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    "If you read the original, rather short article you'll notice that it never makes any kind of claim about the vaccine destroying any protection." That's just false. Charts are claims. And the charts do make that claim. Just because the text doesn't make the claim, and the charts' misinformation was unintentional, doesn't change that. People need to take responsible for what their articles communicate. "But no matter how bad these graphs are, according to the author they are not intended to show that the vaccines reduce protection" Intentions are not dispositive. Dec 31, 2022 at 22:47
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    Intentions also have nothing to do with facts. Whether or not the authors of some study "intended to show" that vaccines did/didn't destroy natural immunity in children, has absolutely no bearing on whether vaccines did/didn't destroy natural immunity in children, which is the question.
    – user253751
    Jan 1, 2023 at 16:53
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    The graphs CLEARLY DO indicate that vaccine effectiveness becomes negative at some point. If the core of your answer is that it's an extrapolation and not actual data, please say that more clearly!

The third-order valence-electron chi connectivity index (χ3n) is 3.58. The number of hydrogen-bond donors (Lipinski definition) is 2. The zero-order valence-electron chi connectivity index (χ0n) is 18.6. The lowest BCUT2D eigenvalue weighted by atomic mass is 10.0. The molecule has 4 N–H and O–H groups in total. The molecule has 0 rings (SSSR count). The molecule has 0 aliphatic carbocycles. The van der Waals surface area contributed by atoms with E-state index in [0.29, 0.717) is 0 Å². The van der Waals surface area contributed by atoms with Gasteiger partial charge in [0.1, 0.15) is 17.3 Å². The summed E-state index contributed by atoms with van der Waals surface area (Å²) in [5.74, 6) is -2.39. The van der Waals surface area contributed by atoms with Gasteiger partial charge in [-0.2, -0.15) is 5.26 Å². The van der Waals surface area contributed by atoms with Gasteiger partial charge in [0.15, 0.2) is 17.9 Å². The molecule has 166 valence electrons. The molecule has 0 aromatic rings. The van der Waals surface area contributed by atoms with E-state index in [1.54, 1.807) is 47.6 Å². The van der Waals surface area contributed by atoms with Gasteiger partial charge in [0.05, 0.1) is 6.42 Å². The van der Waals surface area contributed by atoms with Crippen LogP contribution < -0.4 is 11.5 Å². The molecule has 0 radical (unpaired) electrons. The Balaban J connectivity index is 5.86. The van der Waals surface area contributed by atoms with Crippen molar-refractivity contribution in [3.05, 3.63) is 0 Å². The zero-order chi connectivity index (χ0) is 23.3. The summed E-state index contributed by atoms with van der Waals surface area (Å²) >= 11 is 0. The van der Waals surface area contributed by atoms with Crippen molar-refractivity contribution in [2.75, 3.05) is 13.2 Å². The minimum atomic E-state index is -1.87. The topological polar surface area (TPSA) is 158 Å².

– user253751
    Jan 1, 2023 at 16:55
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    @Nat Hmm, that type of data manipulations smells like very shoddy science indeed. I can understand losing precision as time goes on, but improve stability of the estimation sounds an awful lot like "manipulated the data until the results looked good/as desired" I think its especially dishonest to put confidence intervals on the chart when you've explicitly removed data for the sole purpose of making the estimates look more precise/shrinking said CI. If the estimates become unstable that should be reflected in the CI instead of removed.
    – Cole
    Jan 2, 2023 at 6:46

This is not an answer, rather a comment trying to clear up a misunderstanding pointing out